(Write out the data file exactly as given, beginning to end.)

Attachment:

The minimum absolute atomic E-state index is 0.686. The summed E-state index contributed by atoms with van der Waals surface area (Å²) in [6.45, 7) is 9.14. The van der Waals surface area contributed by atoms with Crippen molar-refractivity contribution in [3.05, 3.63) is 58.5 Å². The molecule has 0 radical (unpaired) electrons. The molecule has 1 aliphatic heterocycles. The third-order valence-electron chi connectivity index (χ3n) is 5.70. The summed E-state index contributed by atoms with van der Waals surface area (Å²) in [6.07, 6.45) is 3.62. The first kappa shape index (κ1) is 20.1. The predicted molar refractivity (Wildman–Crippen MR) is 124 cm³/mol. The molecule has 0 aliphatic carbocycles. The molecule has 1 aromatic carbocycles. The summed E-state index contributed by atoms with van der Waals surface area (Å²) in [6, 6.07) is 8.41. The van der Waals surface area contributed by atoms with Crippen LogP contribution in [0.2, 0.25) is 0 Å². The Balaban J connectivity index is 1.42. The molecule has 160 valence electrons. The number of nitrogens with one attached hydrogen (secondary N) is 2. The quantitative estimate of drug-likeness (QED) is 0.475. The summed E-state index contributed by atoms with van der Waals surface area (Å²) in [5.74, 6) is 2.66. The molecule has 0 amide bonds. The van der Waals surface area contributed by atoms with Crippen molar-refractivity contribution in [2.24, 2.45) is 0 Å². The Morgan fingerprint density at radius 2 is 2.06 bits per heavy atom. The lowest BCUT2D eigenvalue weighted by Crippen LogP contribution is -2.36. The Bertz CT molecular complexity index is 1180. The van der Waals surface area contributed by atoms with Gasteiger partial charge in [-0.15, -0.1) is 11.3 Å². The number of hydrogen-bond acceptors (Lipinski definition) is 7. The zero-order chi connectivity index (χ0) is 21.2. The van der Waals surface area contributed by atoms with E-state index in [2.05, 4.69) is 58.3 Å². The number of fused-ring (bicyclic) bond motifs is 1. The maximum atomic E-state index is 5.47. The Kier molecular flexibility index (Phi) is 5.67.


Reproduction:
The minimum absolute atomic E-state index is 0.686. The summed E-state index contributed by atoms with van der Waals surface area (Å²) in [6.45, 7) is 9.14. The van der Waals surface area contributed by atoms with Crippen molar-refractivity contribution in [3.05, 3.63) is 58.5 Å². The molecule has 0 radical (unpaired) electrons. The molecule has 1 aliphatic heterocycles. The third-order valence-electron chi connectivity index (χ3n) is 5.70. The summed E-state index contributed by atoms with van der Waals surface area (Å²) in [6.07, 6.45) is 3.62. The first kappa shape index (κ1) is 20.1. The predicted molar refractivity (Wildman–Crippen MR) is 124 cm³/mol. The molecule has 0 aliphatic carbocycles. The molecule has 1 aromatic carbocycles. The summed E-state index contributed by atoms with van der Waals surface area (Å²) in [6, 6.07) is 8.41. The van der Waals surface area contributed by atoms with Crippen LogP contribution in [0.2, 0.25) is 0 Å². The Balaban J connectivity index is 1.42. The molecule has 160 valence electrons. The number of nitrogens with one attached hydrogen (secondary N) is 2. The quantitative estimate of drug-likeness (QED) is 0.475. The summed E-state index contributed by atoms with van der Waals surface area (Å²) in [5.74, 6) is 2.66. The molecule has 0 amide bonds. The van der Waals surface area contributed by atoms with Crippen molar-refractivity contribution in [2.24, 2.45) is 0 Å². The Morgan fingerprint density at radius 2 is 2.06 bits per heavy atom. The lowest BCUT2D eigenvalue weighted by Crippen LogP contribution is -2.36. The Bertz CT molecular complexity index is 1180. The van der Waals surface area contributed by atoms with Gasteiger partial charge in [-0.15, -0.1) is 11.3 Å². The number of hydrogen-bond acceptors (Lipinski definition) is 7. The zero-order chi connectivity index (χ0) is 21.2. The van der Waals surface area contributed by atoms with E-state index in [2.05, 4.69) is 58.3 Å². The number of fused-ring (bicyclic) bond motifs is 1. The maximum atomic E-state index is 5.47. The Kier molecular flexibility index (Phi) is 5.67.